Here are just a few thoughts I had while listening to the discussion:
- What is digital literacy? This was that first question and one of the presenters gave a fantastic definition. But is it more or less?
- Adding to that idea, does digital literacy include digital citizenship? I think it should, but it might make teaching and assessing digital literacy too unwieldy. Certainly being culturally literate, which is a partial real world counterpart of digital literacy, invloves being socially literate.
- Does it include hardware (like turning the computer on) and/or software (like how to use Word)? Or is it just skills you can apply as you jump from one software, platform, or media to another? I think it’s the latter, but I’ve seen it taught as software and also think hardware shouldn’t be ruled out, especially with certain groups of people.
- Tying in with the previous question, does the definition of digital literacy change with type of library you work in (e.g. public vs. academic/school)? Patrons of a public library may have very different digital needs from students in a college research library. Do we expect every person to acquire the ability to formulate successful database searches for academic articles? Do you need to double check that college students can turn their computer on?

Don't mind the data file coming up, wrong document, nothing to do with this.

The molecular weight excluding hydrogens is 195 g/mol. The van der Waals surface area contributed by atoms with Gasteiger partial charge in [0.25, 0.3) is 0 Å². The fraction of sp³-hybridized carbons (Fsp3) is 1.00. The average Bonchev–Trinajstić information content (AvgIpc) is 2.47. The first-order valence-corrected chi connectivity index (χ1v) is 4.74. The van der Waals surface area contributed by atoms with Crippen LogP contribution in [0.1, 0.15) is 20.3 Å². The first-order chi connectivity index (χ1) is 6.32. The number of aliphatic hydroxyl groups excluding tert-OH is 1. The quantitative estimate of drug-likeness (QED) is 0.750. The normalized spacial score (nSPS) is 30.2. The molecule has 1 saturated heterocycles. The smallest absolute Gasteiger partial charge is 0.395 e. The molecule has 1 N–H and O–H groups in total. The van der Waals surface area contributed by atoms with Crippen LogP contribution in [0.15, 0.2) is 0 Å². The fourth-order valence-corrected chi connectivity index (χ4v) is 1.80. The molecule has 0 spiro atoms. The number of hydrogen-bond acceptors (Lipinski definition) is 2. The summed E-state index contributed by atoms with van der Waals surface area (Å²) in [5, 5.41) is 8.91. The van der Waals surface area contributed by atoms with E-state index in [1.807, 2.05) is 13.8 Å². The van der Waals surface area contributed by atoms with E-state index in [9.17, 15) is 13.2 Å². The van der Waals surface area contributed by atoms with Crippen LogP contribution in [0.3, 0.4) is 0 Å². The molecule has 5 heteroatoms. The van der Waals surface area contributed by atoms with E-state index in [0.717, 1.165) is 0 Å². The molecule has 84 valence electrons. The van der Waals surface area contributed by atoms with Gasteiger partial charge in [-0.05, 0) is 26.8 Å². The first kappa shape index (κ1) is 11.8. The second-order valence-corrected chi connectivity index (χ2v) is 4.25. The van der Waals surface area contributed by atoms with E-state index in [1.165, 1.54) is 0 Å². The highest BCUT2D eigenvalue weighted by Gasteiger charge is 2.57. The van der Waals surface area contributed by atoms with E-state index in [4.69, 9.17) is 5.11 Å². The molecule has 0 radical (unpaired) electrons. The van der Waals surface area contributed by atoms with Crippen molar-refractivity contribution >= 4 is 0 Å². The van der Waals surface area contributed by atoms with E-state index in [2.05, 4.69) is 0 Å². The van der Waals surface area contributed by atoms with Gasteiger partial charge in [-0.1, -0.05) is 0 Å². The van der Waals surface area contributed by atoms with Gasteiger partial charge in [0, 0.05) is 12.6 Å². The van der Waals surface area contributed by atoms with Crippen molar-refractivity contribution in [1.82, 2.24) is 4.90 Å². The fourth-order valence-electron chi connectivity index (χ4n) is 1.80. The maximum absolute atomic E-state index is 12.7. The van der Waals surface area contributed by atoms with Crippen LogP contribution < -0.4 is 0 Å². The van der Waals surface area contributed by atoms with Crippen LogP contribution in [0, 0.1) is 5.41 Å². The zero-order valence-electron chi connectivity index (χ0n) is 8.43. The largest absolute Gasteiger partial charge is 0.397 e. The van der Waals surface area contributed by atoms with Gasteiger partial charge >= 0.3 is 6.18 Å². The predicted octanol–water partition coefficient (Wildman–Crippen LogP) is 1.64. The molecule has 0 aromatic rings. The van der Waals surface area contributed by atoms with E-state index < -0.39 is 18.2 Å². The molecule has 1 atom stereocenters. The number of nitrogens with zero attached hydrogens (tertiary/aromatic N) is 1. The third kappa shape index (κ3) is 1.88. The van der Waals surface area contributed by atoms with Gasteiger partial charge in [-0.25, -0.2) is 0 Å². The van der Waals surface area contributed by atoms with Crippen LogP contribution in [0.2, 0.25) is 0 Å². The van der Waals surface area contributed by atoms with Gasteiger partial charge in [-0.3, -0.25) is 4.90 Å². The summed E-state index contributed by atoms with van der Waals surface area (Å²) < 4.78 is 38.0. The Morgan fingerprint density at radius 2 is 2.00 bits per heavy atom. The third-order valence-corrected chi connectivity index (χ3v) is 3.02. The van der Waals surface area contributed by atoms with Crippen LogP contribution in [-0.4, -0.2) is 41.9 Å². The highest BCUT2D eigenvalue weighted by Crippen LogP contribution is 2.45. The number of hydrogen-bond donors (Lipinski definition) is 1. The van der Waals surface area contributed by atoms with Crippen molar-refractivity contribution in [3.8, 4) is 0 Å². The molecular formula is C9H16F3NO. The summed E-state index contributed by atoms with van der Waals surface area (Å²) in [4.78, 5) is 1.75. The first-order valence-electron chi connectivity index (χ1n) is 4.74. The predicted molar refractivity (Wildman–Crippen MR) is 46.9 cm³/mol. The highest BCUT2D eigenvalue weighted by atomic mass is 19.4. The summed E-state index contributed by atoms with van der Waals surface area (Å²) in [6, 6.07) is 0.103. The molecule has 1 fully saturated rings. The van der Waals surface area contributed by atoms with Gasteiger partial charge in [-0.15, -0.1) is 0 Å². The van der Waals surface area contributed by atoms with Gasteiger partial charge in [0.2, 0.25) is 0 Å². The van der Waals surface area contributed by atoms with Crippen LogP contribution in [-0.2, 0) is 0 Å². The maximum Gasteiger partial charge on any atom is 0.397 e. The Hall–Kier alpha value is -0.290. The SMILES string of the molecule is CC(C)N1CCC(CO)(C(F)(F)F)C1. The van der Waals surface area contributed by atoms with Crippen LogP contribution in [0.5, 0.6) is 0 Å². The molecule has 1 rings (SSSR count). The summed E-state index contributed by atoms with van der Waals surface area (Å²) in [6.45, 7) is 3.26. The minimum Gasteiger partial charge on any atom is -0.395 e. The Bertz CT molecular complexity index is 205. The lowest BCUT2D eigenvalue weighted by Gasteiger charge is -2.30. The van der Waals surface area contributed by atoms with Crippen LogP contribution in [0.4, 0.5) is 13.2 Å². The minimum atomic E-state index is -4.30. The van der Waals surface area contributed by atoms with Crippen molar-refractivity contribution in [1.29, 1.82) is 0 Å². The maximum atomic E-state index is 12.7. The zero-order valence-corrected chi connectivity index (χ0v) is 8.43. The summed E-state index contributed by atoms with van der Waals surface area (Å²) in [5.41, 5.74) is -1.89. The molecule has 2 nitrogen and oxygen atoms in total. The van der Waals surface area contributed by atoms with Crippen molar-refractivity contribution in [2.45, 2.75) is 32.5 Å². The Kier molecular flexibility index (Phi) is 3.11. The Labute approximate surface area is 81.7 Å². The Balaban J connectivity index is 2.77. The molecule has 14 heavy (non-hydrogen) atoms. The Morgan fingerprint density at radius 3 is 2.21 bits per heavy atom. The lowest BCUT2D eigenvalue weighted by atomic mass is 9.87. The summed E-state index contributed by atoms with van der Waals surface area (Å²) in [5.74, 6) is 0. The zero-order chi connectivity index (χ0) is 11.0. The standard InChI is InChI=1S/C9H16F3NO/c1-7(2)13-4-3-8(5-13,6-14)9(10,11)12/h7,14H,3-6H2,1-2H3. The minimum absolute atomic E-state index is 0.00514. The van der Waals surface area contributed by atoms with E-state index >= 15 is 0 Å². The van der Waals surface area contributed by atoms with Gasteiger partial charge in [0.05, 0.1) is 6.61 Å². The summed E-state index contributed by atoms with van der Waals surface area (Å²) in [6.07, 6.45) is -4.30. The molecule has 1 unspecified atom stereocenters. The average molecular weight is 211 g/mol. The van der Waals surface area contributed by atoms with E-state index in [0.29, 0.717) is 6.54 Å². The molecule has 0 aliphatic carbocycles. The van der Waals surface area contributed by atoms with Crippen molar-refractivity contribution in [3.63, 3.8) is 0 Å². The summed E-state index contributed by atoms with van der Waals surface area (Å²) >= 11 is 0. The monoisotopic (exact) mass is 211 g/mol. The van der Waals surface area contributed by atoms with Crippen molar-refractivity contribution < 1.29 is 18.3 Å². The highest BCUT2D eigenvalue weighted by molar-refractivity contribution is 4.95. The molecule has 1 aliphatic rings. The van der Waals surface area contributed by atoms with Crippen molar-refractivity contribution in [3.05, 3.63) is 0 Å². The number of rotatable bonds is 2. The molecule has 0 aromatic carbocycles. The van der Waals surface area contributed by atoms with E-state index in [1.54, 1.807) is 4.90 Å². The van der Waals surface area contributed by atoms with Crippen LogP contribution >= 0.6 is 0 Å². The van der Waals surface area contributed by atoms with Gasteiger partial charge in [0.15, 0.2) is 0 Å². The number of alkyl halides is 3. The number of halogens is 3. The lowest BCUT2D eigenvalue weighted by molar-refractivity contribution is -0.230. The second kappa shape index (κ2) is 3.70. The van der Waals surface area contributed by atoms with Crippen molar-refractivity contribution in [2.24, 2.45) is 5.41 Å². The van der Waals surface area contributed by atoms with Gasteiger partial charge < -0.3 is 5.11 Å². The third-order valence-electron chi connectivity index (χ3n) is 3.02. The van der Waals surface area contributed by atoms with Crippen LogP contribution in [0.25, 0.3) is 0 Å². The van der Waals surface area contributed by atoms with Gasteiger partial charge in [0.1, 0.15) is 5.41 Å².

I don’t have the answers, or at least complete answers, to these questions. And I’m not sure anyone does. I also think we could debate this stuff until the cows come home, but it won’t get us any closer to successfully teaching digital literacy. Still, I think it’s helpful to have at least a basic understanding of what we mean when we say “digital literacy”. If only so it can evolve as time goes on and technology continues to become more ubiquitous and powerful. If you have any thoughts, please feel free to leave them in the comments.